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Talan hits Goldman, LME with another suit

Sep 17, 2013 | 02:54 PM | Michael Cowden

Tags  Talan Products, Steve Peplin, Oliver Law Group, Alyson Oliver, Goldman Sachs Group, GS Power Holdings, Metro International Trade Services, London Metal Exchange LME


CHICAGO — Goldman Sachs Group Inc., some of its subsidiaries and the London Metal Exchange have been slapped with another antitrust lawsuit alleging that they conspired to restrain aluminum supplies, inflate aluminum prices and manipulate Midwest premiums.

Metal stamper and aluminum extruder Talan Products Inc. contends in a class-action suit that the New York-based bank and subsidiaries GS Power Holdings LLC and warehousing company Metro International Trade Services LLC, as well as the LME and up to 50 "unnamed co-conspirators," engaged in the alleged scheme since least Feb. 1, 2010, according to documents filed in U.S. District Court in Michigan.

"We believe this suit, like the other substantively identical ones, is without merit and we intend to vigorously contest it. We also note that aluminum prices are down 40 percent from their peak in 2006," Goldman Sachs said.

An LME spokeswoman declined to comment.

Goldman Sachs and the LME are facing at least six other antitrust lawsuits filed by aluminum consumers (amm.com, Aug. 19).

Talan alleged in its lawsuit that the parties monopolized or attempted to monopolize domestic aluminum supplies while engaging in a multi-year conspiracy to restrain aluminum flows out of LME warehouses in the Detroit area. The Cleveland-based company accused Goldman, the LME and others of attempting to "fix, raise, maintain and stabilize prices for aluminum, including aluminum premiums such as the Midwest premium."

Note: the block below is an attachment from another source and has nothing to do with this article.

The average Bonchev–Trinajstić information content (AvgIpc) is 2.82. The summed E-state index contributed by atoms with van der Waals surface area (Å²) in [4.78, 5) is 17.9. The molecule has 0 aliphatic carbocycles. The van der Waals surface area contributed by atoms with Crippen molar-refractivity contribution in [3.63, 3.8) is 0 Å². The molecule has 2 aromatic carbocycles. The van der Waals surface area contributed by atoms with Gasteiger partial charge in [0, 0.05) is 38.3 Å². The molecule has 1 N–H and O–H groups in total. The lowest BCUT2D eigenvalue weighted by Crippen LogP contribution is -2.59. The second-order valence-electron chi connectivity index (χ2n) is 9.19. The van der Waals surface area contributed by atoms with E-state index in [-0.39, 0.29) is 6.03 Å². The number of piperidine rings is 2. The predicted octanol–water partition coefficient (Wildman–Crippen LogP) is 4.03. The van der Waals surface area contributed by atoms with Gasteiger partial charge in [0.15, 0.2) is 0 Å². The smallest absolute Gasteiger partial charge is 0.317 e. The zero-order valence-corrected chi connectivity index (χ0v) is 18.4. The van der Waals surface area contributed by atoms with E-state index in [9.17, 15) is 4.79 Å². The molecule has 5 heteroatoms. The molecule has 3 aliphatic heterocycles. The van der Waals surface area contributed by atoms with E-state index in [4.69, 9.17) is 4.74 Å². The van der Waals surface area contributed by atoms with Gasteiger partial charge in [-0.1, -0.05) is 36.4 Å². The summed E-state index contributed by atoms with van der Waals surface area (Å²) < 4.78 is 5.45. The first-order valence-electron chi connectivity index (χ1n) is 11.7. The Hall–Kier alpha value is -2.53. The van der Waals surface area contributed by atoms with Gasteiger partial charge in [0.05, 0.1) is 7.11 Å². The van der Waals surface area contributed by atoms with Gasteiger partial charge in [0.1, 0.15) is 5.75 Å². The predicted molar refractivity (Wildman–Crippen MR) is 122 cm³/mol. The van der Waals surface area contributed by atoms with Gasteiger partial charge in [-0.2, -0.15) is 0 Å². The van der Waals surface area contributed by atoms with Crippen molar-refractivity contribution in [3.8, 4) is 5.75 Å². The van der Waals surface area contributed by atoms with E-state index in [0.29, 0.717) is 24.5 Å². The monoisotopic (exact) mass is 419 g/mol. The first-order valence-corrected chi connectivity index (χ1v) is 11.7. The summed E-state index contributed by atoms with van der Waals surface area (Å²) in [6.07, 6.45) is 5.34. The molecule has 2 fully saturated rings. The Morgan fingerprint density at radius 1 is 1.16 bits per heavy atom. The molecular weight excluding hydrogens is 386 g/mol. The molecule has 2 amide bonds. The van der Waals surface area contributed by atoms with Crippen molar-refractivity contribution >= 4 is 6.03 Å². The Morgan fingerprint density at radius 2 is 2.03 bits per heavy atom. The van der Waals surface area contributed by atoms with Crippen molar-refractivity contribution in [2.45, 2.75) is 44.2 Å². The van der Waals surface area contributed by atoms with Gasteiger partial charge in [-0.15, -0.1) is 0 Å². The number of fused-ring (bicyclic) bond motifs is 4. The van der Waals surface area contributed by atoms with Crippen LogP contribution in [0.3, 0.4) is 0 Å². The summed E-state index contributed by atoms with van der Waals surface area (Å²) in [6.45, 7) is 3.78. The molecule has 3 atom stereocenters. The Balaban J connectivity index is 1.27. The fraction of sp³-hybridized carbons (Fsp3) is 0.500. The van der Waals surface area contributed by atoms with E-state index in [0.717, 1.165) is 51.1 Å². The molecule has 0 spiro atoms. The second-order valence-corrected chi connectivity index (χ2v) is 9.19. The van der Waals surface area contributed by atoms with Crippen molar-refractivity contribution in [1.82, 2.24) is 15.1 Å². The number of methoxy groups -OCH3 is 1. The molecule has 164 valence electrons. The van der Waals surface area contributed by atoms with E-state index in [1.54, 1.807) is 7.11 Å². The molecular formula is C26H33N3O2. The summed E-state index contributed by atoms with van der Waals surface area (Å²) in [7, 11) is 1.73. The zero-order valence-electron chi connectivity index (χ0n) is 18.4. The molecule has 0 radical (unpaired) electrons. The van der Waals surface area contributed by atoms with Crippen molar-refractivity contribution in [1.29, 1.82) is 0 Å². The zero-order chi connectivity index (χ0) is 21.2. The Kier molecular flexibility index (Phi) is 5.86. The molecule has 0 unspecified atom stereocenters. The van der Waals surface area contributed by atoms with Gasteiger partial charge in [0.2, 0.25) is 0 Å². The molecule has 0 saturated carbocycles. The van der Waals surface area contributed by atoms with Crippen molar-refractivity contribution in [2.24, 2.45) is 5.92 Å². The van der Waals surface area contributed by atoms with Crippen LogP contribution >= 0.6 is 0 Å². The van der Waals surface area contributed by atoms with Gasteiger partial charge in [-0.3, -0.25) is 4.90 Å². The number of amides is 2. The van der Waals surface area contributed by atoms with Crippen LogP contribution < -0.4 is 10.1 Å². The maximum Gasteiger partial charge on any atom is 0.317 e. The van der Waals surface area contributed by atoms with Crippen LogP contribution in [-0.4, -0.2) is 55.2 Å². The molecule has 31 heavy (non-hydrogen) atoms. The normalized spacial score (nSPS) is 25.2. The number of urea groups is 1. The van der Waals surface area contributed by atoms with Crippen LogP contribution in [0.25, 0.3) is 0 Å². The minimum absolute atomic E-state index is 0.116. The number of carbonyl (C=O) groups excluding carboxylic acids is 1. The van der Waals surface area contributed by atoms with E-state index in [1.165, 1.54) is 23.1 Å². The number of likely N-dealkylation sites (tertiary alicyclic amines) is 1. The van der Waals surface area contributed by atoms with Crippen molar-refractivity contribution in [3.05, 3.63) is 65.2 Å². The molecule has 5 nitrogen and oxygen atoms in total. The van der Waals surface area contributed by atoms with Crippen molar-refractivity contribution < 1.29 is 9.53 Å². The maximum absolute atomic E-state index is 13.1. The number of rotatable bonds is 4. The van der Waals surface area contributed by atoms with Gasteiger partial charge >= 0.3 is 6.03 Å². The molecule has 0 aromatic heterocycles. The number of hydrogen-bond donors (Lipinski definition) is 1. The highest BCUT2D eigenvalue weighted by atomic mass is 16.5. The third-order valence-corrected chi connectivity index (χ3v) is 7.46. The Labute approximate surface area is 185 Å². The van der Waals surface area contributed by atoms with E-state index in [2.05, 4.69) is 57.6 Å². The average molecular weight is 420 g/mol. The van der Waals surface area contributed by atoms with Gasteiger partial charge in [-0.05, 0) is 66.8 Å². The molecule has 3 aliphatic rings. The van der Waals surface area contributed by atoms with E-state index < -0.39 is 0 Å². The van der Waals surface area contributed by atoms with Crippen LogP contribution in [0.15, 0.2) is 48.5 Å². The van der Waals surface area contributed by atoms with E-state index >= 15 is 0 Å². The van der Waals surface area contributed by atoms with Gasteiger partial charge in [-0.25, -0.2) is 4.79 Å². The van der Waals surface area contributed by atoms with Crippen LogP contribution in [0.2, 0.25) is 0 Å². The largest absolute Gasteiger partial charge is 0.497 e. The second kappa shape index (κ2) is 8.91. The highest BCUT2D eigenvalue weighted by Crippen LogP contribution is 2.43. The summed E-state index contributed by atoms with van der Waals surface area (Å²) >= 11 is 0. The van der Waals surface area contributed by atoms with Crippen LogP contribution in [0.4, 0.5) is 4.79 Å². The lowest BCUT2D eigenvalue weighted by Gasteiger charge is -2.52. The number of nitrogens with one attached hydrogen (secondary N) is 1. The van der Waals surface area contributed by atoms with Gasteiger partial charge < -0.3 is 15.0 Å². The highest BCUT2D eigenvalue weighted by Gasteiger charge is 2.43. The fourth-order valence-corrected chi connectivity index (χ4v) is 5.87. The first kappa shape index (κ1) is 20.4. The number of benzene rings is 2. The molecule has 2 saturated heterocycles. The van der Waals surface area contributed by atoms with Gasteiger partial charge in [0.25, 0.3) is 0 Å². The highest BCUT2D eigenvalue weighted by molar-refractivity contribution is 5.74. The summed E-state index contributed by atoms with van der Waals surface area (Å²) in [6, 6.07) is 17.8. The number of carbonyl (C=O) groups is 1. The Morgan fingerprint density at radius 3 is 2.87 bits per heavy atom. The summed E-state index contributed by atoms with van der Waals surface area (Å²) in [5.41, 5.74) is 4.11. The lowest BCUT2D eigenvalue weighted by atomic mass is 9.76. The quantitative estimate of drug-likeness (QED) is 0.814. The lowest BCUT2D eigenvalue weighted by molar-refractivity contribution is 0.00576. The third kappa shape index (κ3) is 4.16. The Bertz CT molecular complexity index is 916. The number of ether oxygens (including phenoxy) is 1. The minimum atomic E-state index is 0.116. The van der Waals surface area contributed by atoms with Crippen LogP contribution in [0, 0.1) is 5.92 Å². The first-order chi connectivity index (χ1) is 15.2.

Talan chief executive officer Steve Peplin told AMM Sept. 17 that his company buys P1020 ingots from a broker to make parts largely for the building and construction sector.

Whatever the LME might do, Midwest premiums for years generally hovered around 4 cents per pound, accounting for factors such as insurance costs, storage fees and contangos, Peplin said. "We just accepted (the Midwest premium). It only really got untenable when it went to 10 to 12 cents. Three years of 6 to 8 cents a pound extra, that’s a lot of money."

The surge in premiums happened at about the same time banks got into the business of warehousing metal, Peplin said. "Once they bought those warehouses, the metal became unavailable and the premiums doubled. That’s what I believe is the heart of the case: Premiums are artificially high due to anti-competitive behavior ... by more or less cornering the market."

Alyson Oliver, an attorney with Oliver Law Group PC, who filed the complaint on behalf of Talan, said the problem is systemic across metal commodities traded on the LME. "I don’t think it’s limited to aluminum. ... This is just the tip of the iceberg," she told AMM.




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